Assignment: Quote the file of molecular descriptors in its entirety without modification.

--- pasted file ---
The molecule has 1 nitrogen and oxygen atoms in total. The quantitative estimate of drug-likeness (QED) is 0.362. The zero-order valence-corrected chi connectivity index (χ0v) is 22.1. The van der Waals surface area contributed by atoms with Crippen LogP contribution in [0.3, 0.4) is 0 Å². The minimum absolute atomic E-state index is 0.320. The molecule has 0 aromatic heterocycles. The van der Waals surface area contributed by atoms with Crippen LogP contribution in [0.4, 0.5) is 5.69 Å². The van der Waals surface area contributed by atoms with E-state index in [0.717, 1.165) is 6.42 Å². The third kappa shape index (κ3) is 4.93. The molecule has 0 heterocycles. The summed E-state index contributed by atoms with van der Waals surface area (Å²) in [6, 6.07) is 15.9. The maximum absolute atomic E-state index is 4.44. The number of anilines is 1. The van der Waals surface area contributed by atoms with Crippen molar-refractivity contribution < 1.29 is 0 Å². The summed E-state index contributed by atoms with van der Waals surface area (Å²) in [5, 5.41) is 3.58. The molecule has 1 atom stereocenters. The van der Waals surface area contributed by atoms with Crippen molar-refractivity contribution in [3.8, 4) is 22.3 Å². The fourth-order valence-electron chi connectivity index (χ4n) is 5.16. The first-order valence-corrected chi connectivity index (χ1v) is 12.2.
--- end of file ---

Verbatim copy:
The molecule has 1 nitrogen and oxygen atoms in total. The quantitative estimate of drug-likeness (QED) is 0.362. The zero-order valence-corrected chi connectivity index (χ0v) is 22.1. The van der Waals surface area contributed by atoms with Crippen LogP contribution in [0.3, 0.4) is 0 Å². The minimum absolute atomic E-state index is 0.320. The molecule has 0 aromatic heterocycles. The van der Waals surface area contributed by atoms with Crippen LogP contribution in [0.4, 0.5) is 5.69 Å². The van der Waals surface area contributed by atoms with E-state index in [0.717, 1.165) is 6.42 Å². The third kappa shape index (κ3) is 4.93. The molecule has 0 heterocycles. The summed E-state index contributed by atoms with van der Waals surface area (Å²) in [6, 6.07) is 15.9. The maximum absolute atomic E-state index is 4.44. The number of anilines is 1. The van der Waals surface area contributed by atoms with Crippen molar-refractivity contribution < 1.29 is 0 Å². The summed E-state index contributed by atoms with van der Waals surface area (Å²) in [5, 5.41) is 3.58. The molecule has 1 atom stereocenters. The van der Waals surface area contributed by atoms with Crippen molar-refractivity contribution in [3.8, 4) is 22.3 Å². The fourth-order valence-electron chi connectivity index (χ4n) is 5.16. The first-order valence-corrected chi connectivity index (χ1v) is 12.2.